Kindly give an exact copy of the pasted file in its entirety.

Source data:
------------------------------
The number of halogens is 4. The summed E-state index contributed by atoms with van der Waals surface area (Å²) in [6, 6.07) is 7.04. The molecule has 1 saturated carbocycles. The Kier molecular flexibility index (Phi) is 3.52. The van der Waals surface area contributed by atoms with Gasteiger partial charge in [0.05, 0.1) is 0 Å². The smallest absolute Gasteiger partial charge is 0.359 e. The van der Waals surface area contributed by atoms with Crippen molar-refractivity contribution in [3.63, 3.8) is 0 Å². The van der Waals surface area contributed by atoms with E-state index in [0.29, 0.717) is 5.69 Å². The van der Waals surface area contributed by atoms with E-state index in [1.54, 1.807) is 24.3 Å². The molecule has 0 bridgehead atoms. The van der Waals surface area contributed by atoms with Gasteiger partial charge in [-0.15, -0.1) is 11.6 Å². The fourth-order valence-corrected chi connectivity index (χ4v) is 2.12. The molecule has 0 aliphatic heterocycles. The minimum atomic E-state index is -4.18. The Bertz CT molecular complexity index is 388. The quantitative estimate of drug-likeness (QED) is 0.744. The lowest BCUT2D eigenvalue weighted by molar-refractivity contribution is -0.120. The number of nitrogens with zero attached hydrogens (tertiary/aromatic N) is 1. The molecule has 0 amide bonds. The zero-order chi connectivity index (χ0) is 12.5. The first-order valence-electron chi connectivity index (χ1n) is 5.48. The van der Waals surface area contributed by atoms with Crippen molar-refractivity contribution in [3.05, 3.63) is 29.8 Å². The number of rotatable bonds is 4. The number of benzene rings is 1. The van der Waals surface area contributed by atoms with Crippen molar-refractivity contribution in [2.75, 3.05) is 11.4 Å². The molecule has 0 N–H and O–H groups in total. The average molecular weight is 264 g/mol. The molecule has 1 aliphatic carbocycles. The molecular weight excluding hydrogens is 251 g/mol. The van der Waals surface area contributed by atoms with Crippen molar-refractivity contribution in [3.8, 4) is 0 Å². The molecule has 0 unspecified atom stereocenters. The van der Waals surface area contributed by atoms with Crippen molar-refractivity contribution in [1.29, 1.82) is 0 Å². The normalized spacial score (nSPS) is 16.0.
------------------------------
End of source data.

The number of halogens is 4. The summed E-state index contributed by atoms with van der Waals surface area (Å²) in [6, 6.07) is 7.04. The molecule has 1 saturated carbocycles. The Kier molecular flexibility index (Phi) is 3.52. The van der Waals surface area contributed by atoms with Gasteiger partial charge in [0.05, 0.1) is 0 Å². The smallest absolute Gasteiger partial charge is 0.359 e. The van der Waals surface area contributed by atoms with Crippen molar-refractivity contribution in [3.63, 3.8) is 0 Å². The van der Waals surface area contributed by atoms with E-state index in [0.29, 0.717) is 5.69 Å². The van der Waals surface area contributed by atoms with E-state index in [1.54, 1.807) is 24.3 Å². The molecule has 0 bridgehead atoms. The van der Waals surface area contributed by atoms with Gasteiger partial charge in [-0.15, -0.1) is 11.6 Å². The fourth-order valence-corrected chi connectivity index (χ4v) is 2.12. The molecule has 0 aliphatic heterocycles. The minimum atomic E-state index is -4.18. The Bertz CT molecular complexity index is 388. The quantitative estimate of drug-likeness (QED) is 0.744. The lowest BCUT2D eigenvalue weighted by molar-refractivity contribution is -0.120. The number of nitrogens with zero attached hydrogens (tertiary/aromatic N) is 1. The molecule has 0 amide bonds. The zero-order chi connectivity index (χ0) is 12.5. The first-order valence-electron chi connectivity index (χ1n) is 5.48. The van der Waals surface area contributed by atoms with Crippen molar-refractivity contribution in [3.05, 3.63) is 29.8 Å². The number of rotatable bonds is 4. The number of benzene rings is 1. The van der Waals surface area contributed by atoms with Crippen molar-refractivity contribution in [2.75, 3.05) is 11.4 Å². The molecule has 0 N–H and O–H groups in total. The average molecular weight is 264 g/mol. The molecule has 1 aliphatic carbocycles. The molecular weight excluding hydrogens is 251 g/mol. The van der Waals surface area contributed by atoms with Crippen molar-refractivity contribution in [3.8, 4) is 0 Å². The molecule has 0 unspecified atom stereocenters. The van der Waals surface area contributed by atoms with Crippen molar-refractivity contribution in [1.29, 1.82) is 0 Å². The normalized spacial score (nSPS) is 16.0.